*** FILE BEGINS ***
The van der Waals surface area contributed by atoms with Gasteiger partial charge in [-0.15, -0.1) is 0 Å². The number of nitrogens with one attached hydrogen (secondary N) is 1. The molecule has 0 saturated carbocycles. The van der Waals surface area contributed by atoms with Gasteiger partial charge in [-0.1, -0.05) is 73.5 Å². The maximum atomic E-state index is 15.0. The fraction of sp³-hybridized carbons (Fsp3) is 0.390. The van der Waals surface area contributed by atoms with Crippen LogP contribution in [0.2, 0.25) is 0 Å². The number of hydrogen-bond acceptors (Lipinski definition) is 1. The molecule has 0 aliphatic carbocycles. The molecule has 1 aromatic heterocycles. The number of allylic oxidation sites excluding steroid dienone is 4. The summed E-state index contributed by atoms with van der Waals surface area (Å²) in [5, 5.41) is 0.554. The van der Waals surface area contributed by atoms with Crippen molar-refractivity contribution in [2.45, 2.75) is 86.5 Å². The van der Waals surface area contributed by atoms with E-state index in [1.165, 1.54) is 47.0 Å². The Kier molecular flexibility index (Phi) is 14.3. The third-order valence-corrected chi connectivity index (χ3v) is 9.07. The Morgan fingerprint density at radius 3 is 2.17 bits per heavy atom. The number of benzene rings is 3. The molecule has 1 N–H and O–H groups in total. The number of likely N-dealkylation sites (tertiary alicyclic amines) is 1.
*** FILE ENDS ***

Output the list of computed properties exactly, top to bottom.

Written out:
The van der Waals surface area contributed by atoms with Gasteiger partial charge in [-0.15, -0.1) is 0 Å². The number of nitrogens with one attached hydrogen (secondary N) is 1. The molecule has 0 saturated carbocycles. The van der Waals surface area contributed by atoms with Gasteiger partial charge in [-0.1, -0.05) is 73.5 Å². The maximum atomic E-state index is 15.0. The fraction of sp³-hybridized carbons (Fsp3) is 0.390. The van der Waals surface area contributed by atoms with Crippen LogP contribution in [0.2, 0.25) is 0 Å². The number of hydrogen-bond acceptors (Lipinski definition) is 1. The molecule has 0 aliphatic carbocycles. The molecule has 1 aromatic heterocycles. The number of allylic oxidation sites excluding steroid dienone is 4. The summed E-state index contributed by atoms with van der Waals surface area (Å²) in [5, 5.41) is 0.554. The van der Waals surface area contributed by atoms with Crippen molar-refractivity contribution in [2.45, 2.75) is 86.5 Å². The van der Waals surface area contributed by atoms with E-state index in [1.165, 1.54) is 47.0 Å². The Kier molecular flexibility index (Phi) is 14.3. The third-order valence-corrected chi connectivity index (χ3v) is 9.07. The Morgan fingerprint density at radius 3 is 2.17 bits per heavy atom. The number of benzene rings is 3. The molecule has 1 N–H and O–H groups in total. The number of likely N-dealkylation sites (tertiary alicyclic amines) is 1.